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Set me as a Seal

Work in Progress


September 4, 2015

Before I got married, a friend of mine suggested that I read Letters to a Young Bride by Alice Von Hildebrand. I must say it was an excellent book. Written almost in the style of The Screwtape Letters, the premise is of an older married women writing to a newlywed, and helping her address the joys and challenges of newly married life. When I thanked my friend for the suggestion after reading it, she said she planned on reading it again soon, and that when she read it before marriage, she thought those challenging or frustrating situations would never apply to her. I confess that when I read the book, I also assumed that Juan and I would bypass all those little frustrations and challenges as well. Everyone says the first year of marriage is the hardest, but not for us, right? We’re so in love. We have such a great friendship. Right?

Well, last week we changed apartments.

After a long work week, we had to vacate the old apartment by Saturday evening. The night before, we had been at a meeting with our Schoenstatt marriage group until fairly late at night. When we got home, I told Juan I thought we could reasonably move in half a day. Famous last words.

Despite my initial optimism, by about 4 o’clock in the afternoon last Saturday, I was seriously wishing we had taken a vow of poverty so I wouldn’t have to try to organize a single thing more to move to the new apartment. It turns out moving was more difficult than we had originally thought. It’s not that we have so many things, but we didn’t have any sort of car or boxes so everything had to be brought to the new apartment in suitcases or one of the apartment building’s several shopping carts. To be fair, the new apartment was only 4 city blocks away, but this was still a formidable project. We had to clean both apartments and move everything one suitcase or shopping cart at a time.

I don’t think Juan and my different organizational personalities have ever been so much on display as on moving day. By this I mean that my organizational personality is non-existent. I’m not organized. I like to be in an organized space, but am perfectly functional when things are a disaster. Juan, on the other hand, is very organized. He cannot function in an unorganized space. For example, if he is going to cook, he has to first wash any dirty dishes in the sink, and he cannot study unless his desk has everything in its place.

Considering this, and how stressed out we were by the move, life in general, my worries about my pending thesis, and Juan’s worries about his upcoming test, I consider it an achievement that we didn’t get into any big fights, although we were definitely getting frustrated. This frustration was frustrating to me. After all, this was us moving into our new home. It was all supposed to be fun and romantic, right?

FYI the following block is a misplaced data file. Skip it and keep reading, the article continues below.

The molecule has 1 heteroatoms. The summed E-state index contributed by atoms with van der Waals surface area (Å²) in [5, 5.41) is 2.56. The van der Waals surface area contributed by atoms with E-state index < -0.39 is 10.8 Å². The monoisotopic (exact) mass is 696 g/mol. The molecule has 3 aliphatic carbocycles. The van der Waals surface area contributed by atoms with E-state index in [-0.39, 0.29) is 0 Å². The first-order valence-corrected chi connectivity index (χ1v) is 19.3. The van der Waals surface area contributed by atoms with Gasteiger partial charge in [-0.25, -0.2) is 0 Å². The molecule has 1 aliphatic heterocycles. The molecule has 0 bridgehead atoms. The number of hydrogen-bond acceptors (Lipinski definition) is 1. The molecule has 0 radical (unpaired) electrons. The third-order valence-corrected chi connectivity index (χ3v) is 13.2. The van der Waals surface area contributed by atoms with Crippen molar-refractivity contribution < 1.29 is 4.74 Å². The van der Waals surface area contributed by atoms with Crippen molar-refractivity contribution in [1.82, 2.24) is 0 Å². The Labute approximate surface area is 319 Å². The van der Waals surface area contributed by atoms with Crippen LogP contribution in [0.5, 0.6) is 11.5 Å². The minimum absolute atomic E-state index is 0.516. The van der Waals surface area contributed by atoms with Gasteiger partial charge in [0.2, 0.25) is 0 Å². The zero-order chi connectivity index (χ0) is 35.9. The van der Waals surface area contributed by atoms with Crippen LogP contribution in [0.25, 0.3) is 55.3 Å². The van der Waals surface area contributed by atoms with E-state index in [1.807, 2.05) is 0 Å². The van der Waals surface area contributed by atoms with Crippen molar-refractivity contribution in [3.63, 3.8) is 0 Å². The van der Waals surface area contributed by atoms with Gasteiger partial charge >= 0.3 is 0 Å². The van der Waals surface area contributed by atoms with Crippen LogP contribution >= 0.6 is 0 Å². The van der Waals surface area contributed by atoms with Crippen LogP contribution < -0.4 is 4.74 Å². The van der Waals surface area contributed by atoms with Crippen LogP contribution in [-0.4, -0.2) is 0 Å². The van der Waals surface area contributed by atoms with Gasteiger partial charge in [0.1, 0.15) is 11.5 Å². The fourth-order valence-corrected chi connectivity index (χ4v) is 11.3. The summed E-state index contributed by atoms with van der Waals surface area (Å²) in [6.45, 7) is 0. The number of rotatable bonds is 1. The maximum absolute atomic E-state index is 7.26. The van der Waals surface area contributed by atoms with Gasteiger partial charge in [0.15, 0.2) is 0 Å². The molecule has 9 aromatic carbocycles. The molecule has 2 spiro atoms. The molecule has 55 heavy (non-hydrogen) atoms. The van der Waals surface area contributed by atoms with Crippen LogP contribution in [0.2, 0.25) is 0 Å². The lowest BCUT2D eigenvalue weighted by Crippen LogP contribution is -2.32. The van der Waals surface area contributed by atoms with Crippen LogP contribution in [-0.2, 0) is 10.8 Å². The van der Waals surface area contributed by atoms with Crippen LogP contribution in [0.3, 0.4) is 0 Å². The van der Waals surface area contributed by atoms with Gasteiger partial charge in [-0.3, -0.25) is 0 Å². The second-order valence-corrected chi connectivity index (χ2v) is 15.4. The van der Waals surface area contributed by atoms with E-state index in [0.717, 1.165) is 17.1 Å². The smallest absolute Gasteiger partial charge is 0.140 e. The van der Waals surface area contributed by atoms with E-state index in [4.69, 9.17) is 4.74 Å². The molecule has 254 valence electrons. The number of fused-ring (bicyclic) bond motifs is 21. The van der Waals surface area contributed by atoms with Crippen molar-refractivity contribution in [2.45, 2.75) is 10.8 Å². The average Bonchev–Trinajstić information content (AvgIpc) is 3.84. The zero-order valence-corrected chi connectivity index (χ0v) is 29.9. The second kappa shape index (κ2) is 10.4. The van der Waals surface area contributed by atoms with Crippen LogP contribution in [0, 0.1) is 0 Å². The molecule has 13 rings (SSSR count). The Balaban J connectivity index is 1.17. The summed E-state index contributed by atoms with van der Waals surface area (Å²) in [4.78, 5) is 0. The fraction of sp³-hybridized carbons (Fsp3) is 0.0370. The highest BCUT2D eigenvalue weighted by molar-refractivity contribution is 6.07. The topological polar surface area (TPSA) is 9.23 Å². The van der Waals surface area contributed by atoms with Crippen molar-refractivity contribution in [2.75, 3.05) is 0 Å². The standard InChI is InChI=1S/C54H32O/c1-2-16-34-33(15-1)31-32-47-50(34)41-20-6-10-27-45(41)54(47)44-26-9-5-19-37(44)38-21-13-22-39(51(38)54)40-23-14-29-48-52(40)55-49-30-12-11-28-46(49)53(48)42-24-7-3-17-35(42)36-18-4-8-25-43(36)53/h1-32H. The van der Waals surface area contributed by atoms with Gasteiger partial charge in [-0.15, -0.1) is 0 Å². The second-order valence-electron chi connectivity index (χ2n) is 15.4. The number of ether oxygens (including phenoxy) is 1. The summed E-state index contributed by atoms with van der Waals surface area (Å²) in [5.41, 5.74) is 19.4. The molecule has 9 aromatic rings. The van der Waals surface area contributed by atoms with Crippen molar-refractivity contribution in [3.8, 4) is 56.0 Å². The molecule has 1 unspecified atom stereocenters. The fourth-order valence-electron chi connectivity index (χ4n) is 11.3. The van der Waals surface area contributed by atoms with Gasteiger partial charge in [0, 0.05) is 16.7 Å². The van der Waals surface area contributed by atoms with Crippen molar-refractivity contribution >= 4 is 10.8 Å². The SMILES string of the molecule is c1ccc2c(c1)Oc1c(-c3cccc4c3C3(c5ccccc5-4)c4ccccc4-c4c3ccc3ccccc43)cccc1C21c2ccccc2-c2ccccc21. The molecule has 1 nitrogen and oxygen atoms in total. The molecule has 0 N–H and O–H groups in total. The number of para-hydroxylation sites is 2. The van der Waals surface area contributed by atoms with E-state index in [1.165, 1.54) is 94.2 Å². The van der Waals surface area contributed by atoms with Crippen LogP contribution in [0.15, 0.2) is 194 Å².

Finally, later in the afternoon, we realized (and this is probably just common sense) that when you are both really stressed out and tensions are running high, sometimes the best thing to do is just stop whatever you’re doing and go for ice cream.

And that’s exactly what we did. And we talked about how lucky we were to have our little apartment, and most of all how lucky we are to have each other.

When we got back to the apartment, we prayed and asked God to help us enjoy the moving process and get through the coming week, and then we got back to work. After taking the time to cool off and enjoy each other’s company, we did end up having a lot of fun in the final stages of moving, and when it was time to return the shopping cart to the old apartment building, Juan ended up pushing me in the cart down the sidewalk in downtown Santiago at night to the bemusement or bewilderment of the other passersby on the sidewalk.

We still aren’t quite done organizing (will we ever be?) but we’re getting there. The whole process of moving reminds us of one of the things we discussed in our Schoenstatt meeting the night before: the spiritual life, and the process of living out one’s vocation, is a work in progress, a process of dally being open to God’s will. It’s okay that it’s taking some time to move and organize the new home, and it’s okay that it will take some time to adjust to each other’s little quirks and habits, and it’s okay that we sometime get a little frustrated. It’s just part of the process, and part of the adventure, and the romance, and part of God’s plan to make us truly one in mind, body, and spirit.

I am quite sure this year will have plenty of frustrations, lots of love and laughter, and hopefully plenty of ice cream.

Maybe it’s time to reread that book…..

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Set Me as a Seal

Set Me as a Seal

Set me as a seal upon your heart, as a seal upon your arm; For stern as death is love, relentless as the netherworld is devotion (Song of Songs 8:6)

Megan grew up in West Central Wisconsin, the second-oldest in a family of four girls. She studied Theology and Spanish at the University of St. Thomas and is currently working toward a Master of Linguistics degree at the University of Chile. She met her fiancé Juan while studying abroad. Juan, also the second-oldest in a family of four kids, grew up on a farm in Tinguiririca, Chile and is currently finishing his degree in Agronomic Science at the Pontifical University of Chile. The couple will be getting married in July 2015.


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